Posts Tagged ‘eel’

Retailers and restaurants get slippery with unagi prices

Tuesday, July 16th, 2013

July 22 is doyo no ushi no hi — day of the ox.” It is not a holiday to mark the cultural contributions of bovine, but rather a reminder that there are 18 more days until a seasonal change, during which falls the day of the ox — one of the signs of the Chinese zodiac. Traditionally in Japan people eat grilled eel (unagi), on this day, because it is believed that eel strengthens physical stamina during the hottest days of summer. But this year foodies and purveyors of unagi are faced with a problem, since eel in the wild is becoming increasingly scarce and may soon end up on a list of endangered species. The fisheries agency reports that the amount of eel fry bought by wholesalers in Japan this year has averaged 25 percent less than last year.

Yield to eel: Banners promoting unadon outside Sukiya

Yield to eel: Banners promoting unadon outside Sukiya

So it was definitely surprising when Daiei, one of Japan’s major supermarket chains, announced on July 11 that it would be selling packaged unagi kabayaki (grilled eel) in its stores for 20 percent less than last summer’s price on July 13-15 and July 20-22. According to Asahi Shimbun the price of unagi fry is now as much as 6.5 times what it was in 2009.

In most retail outlets, the price of prepared grilled eel is 26 percent higher than it was last summer. Usually, unagi that goes on sale in July is bought by Daiei in bulk sometime after January of the same year. It is then processed and frozen by a contractor. However, anticipating the rise in prices Daiei bought its unagi last fall and asked its contractor to carry out processing and freezing “when it had the time to do so,” thus saving money. Also, Daiei usually buys unagi for lunch boxes and unagi for packaged sushi separately, but this year they bought unagi for both at the same time in bulk, saving even more money.

But the real reason they can charge less is because they want to. Daiei admits that it will lose money during these two three-day periods by selling unagi kabayaki for 20 percent less. The supermarket is using unagi as a loss leader, a means of getting customers into its stores, where they will buy other things. And it seems to be working. Daiei started accepting pre-orders last month. Another market chain, Seiyu, announced that despite increases in wholesale prices, it will sell domestic unagi kabayaki at the same price as last summer: ¥1,470 for 140 grams. Seiyu expects sales to be 10 percent higher than last year.

Restaurants, on the other hand, seem to have no choice but to raise prices, but the amount of increase depends on the type of eatery. Asahi says that Tokyo ryotei — upscale, reservation-only restaurants — have increased unagi dishes by about ¥400 since last year, and famous restaurants that specialize in unagi have raised prices by as much as ¥1,000 per dish.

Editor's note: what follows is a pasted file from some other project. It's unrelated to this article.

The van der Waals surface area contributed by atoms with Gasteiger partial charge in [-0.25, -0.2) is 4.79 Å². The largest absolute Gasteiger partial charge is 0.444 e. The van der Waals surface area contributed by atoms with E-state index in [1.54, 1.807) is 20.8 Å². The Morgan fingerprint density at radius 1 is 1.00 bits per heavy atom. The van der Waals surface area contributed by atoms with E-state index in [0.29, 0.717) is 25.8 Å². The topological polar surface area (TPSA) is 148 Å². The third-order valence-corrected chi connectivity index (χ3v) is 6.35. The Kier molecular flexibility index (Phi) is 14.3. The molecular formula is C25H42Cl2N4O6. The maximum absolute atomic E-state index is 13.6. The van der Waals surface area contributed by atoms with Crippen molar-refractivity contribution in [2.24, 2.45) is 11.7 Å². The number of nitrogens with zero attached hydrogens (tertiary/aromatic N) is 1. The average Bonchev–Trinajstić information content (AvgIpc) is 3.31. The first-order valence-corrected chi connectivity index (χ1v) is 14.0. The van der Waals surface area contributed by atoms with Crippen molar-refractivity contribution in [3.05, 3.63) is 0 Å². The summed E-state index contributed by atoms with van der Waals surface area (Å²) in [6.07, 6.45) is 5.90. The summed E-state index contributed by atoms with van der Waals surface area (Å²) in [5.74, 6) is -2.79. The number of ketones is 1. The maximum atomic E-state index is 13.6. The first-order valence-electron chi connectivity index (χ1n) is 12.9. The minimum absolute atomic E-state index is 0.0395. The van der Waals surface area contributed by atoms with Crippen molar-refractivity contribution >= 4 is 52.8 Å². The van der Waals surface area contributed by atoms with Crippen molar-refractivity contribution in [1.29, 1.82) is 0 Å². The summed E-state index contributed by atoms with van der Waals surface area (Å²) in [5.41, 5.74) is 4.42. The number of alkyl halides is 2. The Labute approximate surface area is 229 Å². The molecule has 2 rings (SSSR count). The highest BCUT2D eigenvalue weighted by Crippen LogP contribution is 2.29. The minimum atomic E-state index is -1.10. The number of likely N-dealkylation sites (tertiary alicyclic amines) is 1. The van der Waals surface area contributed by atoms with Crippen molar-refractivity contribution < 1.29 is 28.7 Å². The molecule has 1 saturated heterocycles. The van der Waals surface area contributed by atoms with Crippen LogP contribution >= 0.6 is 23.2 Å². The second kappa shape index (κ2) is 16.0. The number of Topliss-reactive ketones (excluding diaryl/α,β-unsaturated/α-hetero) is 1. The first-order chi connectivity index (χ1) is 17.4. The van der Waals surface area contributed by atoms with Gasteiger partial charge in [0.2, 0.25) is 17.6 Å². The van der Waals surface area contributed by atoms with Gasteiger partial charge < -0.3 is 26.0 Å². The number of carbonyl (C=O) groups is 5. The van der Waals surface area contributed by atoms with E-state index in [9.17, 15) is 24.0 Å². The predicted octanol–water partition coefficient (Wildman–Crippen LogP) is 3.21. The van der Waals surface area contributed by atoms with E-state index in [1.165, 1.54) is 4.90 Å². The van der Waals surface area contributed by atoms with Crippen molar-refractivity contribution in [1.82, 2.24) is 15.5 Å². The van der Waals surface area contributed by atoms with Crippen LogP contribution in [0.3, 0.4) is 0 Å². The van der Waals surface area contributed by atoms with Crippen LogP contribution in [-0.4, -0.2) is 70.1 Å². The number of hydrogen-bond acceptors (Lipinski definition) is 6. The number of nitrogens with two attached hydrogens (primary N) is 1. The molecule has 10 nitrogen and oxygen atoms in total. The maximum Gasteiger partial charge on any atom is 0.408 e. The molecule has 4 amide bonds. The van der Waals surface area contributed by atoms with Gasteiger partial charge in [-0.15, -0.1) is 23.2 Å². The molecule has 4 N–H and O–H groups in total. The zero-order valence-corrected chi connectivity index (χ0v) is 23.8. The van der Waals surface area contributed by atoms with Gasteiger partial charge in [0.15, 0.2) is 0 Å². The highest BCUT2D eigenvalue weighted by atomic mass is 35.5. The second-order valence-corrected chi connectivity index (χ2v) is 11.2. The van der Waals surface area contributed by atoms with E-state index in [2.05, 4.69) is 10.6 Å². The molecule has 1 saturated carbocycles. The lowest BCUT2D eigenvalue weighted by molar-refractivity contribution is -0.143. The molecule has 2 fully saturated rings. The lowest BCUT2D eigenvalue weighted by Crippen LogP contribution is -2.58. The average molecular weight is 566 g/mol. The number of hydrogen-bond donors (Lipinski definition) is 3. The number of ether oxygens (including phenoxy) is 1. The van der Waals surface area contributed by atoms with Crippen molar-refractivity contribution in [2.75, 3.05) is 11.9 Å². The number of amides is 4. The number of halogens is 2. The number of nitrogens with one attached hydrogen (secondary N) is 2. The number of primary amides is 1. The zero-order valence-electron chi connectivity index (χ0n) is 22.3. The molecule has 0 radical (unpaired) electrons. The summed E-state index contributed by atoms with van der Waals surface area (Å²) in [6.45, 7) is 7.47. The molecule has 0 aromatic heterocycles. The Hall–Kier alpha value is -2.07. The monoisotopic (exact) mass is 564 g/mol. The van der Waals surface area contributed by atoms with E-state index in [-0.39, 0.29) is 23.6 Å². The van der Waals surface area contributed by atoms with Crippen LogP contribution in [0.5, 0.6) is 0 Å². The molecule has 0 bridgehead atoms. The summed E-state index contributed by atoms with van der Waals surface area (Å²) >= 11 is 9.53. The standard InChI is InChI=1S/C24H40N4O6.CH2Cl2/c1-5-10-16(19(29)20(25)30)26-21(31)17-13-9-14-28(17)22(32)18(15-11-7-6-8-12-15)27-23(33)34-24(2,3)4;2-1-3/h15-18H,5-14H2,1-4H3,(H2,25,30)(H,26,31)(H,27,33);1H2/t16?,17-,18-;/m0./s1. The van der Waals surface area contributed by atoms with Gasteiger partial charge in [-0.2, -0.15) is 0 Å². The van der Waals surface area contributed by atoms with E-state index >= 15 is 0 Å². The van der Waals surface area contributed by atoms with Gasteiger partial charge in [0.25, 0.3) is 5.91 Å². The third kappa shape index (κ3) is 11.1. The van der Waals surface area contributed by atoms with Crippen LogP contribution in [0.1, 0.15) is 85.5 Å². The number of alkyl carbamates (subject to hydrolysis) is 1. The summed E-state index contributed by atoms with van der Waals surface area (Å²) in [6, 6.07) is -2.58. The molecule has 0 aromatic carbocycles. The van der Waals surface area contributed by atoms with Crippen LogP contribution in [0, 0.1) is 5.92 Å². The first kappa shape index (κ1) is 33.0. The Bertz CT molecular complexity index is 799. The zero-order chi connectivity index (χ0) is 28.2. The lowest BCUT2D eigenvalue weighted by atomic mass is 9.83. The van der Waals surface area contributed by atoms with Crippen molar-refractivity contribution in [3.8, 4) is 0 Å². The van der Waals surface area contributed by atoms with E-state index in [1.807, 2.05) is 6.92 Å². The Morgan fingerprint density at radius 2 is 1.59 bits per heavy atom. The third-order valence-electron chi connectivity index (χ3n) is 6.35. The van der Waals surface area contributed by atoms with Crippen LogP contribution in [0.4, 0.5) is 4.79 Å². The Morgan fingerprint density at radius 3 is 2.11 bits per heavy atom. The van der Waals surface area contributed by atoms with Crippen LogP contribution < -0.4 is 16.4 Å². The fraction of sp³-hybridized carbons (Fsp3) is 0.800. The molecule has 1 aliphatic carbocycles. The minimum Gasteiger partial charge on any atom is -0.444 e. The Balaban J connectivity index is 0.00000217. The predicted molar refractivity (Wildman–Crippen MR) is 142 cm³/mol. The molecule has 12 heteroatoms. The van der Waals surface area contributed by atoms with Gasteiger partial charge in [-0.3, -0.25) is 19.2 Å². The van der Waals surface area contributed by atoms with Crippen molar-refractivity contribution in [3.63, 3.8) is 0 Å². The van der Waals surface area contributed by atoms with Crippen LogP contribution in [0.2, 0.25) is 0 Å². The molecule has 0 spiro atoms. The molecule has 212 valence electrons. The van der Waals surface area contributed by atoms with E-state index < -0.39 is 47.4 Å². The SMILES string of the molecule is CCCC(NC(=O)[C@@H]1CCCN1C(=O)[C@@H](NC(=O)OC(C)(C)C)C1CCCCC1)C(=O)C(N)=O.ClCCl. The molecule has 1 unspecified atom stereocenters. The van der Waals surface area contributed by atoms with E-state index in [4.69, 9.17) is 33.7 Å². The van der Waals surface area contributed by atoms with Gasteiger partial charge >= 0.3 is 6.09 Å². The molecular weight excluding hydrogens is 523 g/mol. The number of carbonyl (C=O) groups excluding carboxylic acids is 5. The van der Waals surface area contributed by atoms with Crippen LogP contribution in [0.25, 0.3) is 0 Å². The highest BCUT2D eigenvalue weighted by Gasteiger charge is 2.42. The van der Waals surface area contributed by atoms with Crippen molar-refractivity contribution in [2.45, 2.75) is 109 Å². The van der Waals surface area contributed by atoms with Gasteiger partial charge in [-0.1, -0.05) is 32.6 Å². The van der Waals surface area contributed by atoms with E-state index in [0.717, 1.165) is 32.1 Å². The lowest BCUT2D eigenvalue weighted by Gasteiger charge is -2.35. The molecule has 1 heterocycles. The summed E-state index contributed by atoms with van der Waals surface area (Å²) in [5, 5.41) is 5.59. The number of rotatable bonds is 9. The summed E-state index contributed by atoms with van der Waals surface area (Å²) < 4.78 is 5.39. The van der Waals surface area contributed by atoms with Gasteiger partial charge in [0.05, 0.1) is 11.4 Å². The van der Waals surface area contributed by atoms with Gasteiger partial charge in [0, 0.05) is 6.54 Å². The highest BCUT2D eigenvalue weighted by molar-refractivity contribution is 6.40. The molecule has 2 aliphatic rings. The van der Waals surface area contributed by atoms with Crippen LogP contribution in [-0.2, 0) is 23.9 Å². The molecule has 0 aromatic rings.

However, chain restaurants are trying to keep the increase to a minimum. Many sushi chains that usually charge ¥100 per plate serve unaju (grilled eel over rice) in the summertime, though usually only for takeout. One of these chains, Kura Sushi, is advertising unadon (eel over rice in a bowl) for only ¥598. That’s pretty cheap compared to gyudon (beef bowl) chains, which also do good business with unadon in the summer. Sukiya, the biggest gyudon chain, is selling unadon for ¥780, while Yoshinoya has increased its eel bowl ¥30 since last summer to ¥680. In 2010 it was only ¥500. Both Sukiya and Yoshinoya buy their unagi from China, but insist that they supervise the raising and harvest themselves, without relying on middlemen, to ensure quality.

The eel deal: Sky’s the limit for unagi prices

Saturday, March 10th, 2012

More expensive than diamonds

It was only about a year ago that scientists discovered where Japanese eels, locally known as unagi, spawn. It turns out to be somewhere near the West Mariana Ridge, not far from Guam. The discovery was important because after hatching unagi fry swim north and are caught at sea in the waters off Japan, China and Taiwan. The fry are then sold to farms where they are raised until they are full-grown eels. However, since the 1970s fry catches have steadily dwindled due to overfishing and climate factors.

The discovery of the hatching grounds, which may help scientists figure out a way of better raising unagi from eggs, couldn’t have come too soon. At the moment wholesale prices for unagi are skyrocketing, threatening the livelihoods of many restaurants that specialize in eel cuisine. The owner of three eel restaurants in Tokyo was recently quoted in the Asahi Shimbun as saying that last week the price he paid for one eel increased by ¥300. That’s the eighth price increase since the year started. And he buys his unagi from China, which is usually cheaper than domestically raised eel. The wholesale price of Chinese eel has gone up fivefold in the last three years. Right now a kilogram — about five eels — costs him ¥5,800. The cheapest unaju (grilled eel on rice) in his restaurant is now ¥3,000. Though the owner has increased prices accordingly, he’s still in the red. He’s so desperate, in fact, that he’s printed the wholesale price on the menu so that customers understand why they’re paying so much all of a sudden, and he’s thinking of closing one of his restaurants. Another eel restaurateur in Nihonbashi told the Asahi that he’s already had to break into his savings to keep his establishment running. He’s reluctant to raise prices because of the current deflationary trend. “If prices go up,” he said, “more customers will turn away.”

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